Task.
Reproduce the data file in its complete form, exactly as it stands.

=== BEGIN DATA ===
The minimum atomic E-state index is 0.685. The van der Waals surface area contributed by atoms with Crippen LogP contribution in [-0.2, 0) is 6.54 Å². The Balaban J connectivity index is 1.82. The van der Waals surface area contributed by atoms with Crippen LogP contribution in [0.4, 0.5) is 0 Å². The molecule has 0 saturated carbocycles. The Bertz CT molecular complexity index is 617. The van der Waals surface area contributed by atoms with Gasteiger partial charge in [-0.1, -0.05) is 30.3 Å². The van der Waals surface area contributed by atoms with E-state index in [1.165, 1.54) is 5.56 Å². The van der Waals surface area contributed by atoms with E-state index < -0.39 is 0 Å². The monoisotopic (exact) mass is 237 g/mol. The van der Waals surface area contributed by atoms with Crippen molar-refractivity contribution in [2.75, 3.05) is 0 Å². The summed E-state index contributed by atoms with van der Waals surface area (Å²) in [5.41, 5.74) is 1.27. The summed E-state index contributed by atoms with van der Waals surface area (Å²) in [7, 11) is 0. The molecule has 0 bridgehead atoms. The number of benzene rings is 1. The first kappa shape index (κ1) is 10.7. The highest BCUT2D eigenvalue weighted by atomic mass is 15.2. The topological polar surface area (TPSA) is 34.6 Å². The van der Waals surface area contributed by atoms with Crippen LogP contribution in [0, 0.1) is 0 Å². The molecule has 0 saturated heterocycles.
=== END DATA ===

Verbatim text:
The minimum atomic E-state index is 0.685. The van der Waals surface area contributed by atoms with Crippen LogP contribution in [-0.2, 0) is 6.54 Å². The Balaban J connectivity index is 1.82. The van der Waals surface area contributed by atoms with Crippen LogP contribution in [0.4, 0.5) is 0 Å². The molecule has 0 saturated carbocycles. The Bertz CT molecular complexity index is 617. The van der Waals surface area contributed by atoms with Gasteiger partial charge in [-0.1, -0.05) is 30.3 Å². The van der Waals surface area contributed by atoms with E-state index in [1.165, 1.54) is 5.56 Å². The van der Waals surface area contributed by atoms with E-state index < -0.39 is 0 Å². The monoisotopic (exact) mass is 237 g/mol. The van der Waals surface area contributed by atoms with Crippen molar-refractivity contribution in [2.75, 3.05) is 0 Å². The summed E-state index contributed by atoms with van der Waals surface area (Å²) in [5.41, 5.74) is 1.27. The summed E-state index contributed by atoms with van der Waals surface area (Å²) in [7, 11) is 0. The molecule has 0 bridgehead atoms. The number of benzene rings is 1. The first kappa shape index (κ1) is 10.7. The highest BCUT2D eigenvalue weighted by atomic mass is 15.2. The topological polar surface area (TPSA) is 34.6 Å². The van der Waals surface area contributed by atoms with Crippen LogP contribution in [0, 0.1) is 0 Å². The molecule has 0 saturated heterocycles.